This comes from a press release by ANSA, the Italian Press Agency, and the title is quite catching; in English it would be “walking on the Iseo lake with Christ”, as this is a project for a temporary structure on the aforementioned lake, in Northern Italy, which springs from the mind of Christo Vladimirov, aka Christo, and Jeanne- Claude, two plastic artists that have done things as wrapping the Reichstag. As always, an interesting work of art.
Design Density is a research laboratory at the Design Department of the Milano Polytechnic. The Link Magazine, published by Mediaset, called them to do a work for their tenth issue in which they were to visualize a series of datasets concerning how Italians see TV. From the first season of Big Brother and its followers by region (quite related to the places contenders came from) to other issues as the time “compass roses” of audience by chain. All this can be seen in a Flickr group.
Can you just talk about Elephant and Castle and not about London? Or Jersey and not Manhattan? I’ll try to write about Mestre (where I took not a single picture) without mentioning the one reference across the lagoon (339 snaps in 4 days).
I can talk about Mestre in many ways (not to my pride somehow): a place where you get from an airport to jump into a train each morning and come back to sleep each night. Or a harbour where I never saw a ship. Or a place where each night I thougt “here, at least you have not to pull a luggage through low light and somehow derelict, narrow streets”. But the simplest would be to say that Mestre is just a sample of the 95% of the European territory in which we live despite the fact it is not that thrilling, even if it is much more practical than the really emotional 5% that makes us go through Mestre in the first place.
And the “best” is that once you’re out, you read and conclude that, had you known that city under different conditions, it could even have been intresting. But you can’t be the gate to Venice and remain unharmed…
According to the European Landscape Convention, landscape is “an area, as perceived by people, whose character is the result of the action and interaction of natural and/or human factors”. The convention mentions the links between economics and landscape, but the fact is that its implementation has often been more oriented towards environmental and perceptive issues, in part due to the difficulties to quantify and relate the multiple actions on landscapes with a concrete impact of each action overall. There are methods to compute the Gross Domestic Product, but it is complex to evaluate the worth of a landscape in a given configuration and by itself (and not just as a simple addition of the value of the present activities), which would be needed to evaluate the impact of a given project.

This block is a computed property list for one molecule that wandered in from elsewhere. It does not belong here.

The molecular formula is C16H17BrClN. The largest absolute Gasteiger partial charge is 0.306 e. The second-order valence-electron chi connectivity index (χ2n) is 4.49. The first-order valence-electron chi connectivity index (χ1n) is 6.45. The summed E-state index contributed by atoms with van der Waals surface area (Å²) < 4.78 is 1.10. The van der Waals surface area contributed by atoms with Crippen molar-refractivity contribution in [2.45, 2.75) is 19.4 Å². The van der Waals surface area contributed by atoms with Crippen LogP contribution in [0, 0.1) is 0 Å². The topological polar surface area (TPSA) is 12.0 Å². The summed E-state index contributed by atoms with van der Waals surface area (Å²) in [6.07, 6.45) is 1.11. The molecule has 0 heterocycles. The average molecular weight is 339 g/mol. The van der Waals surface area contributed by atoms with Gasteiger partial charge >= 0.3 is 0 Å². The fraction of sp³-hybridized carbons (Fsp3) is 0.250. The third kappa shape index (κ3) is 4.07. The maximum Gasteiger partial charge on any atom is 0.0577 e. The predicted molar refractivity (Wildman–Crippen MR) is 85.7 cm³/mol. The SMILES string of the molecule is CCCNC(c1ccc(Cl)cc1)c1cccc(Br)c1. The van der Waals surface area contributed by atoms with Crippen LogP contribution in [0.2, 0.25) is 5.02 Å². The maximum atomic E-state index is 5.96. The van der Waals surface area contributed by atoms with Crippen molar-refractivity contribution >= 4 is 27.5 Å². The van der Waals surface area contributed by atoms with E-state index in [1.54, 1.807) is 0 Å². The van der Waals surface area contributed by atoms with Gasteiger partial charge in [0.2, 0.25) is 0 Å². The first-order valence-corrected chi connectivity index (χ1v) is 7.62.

Sure, you can say that a sustainable development must focus on all three dimensions (social, environmental and economic), and that economic calculation by no means guarantees a better policy or a coherent portrayal of reality. You can even say that creating an algorithm is just a way to have people tamper it to their own benefit.
Despite all that, some have gone down that way. Tiziano Tempesta evaluates the Italian case: “the landscape policies in Italy are currently essentially based on landscape transformation control and on the payment of subsidies to farmers. Since the landscape policies have a cost for citizens, in both cases it is necessary to evaluate the benefits coming from public intervention”. There are no definitive conclusions, or magic algorithms, but some interesting thoughts on the matter.
Planum, the Italian online urban planning magazine, is publishing a series of links to urbanism-related films, with interesting examples. Most of the clips are historical, but there are also recent films, that are not freely visible online, but which seem quite interesting, as “unfinished Italy”, in which among other things you can see a re-use of an unifinished road viaduct.
The Monti government estimated in march 2012 that the global fiscal amount not perceived by Italian administrations due to illegal buildings was around 500 million Euros. According to some sources, up to 17% of the yearly building production in Italy would be illegal, implying, among other problems, urban sprawl.
The Marenostrum 2012 report, by legambiente.it, describes the situation along the coasts, only a part of the larger issue of “abusivismo elizio”. In cities like Naples or Palermo there are over 6.000 illegal buildings.
This is one of the main problems of an Italian urban planning system that produces sophisticated plans: ensuring the enforcement of the laws.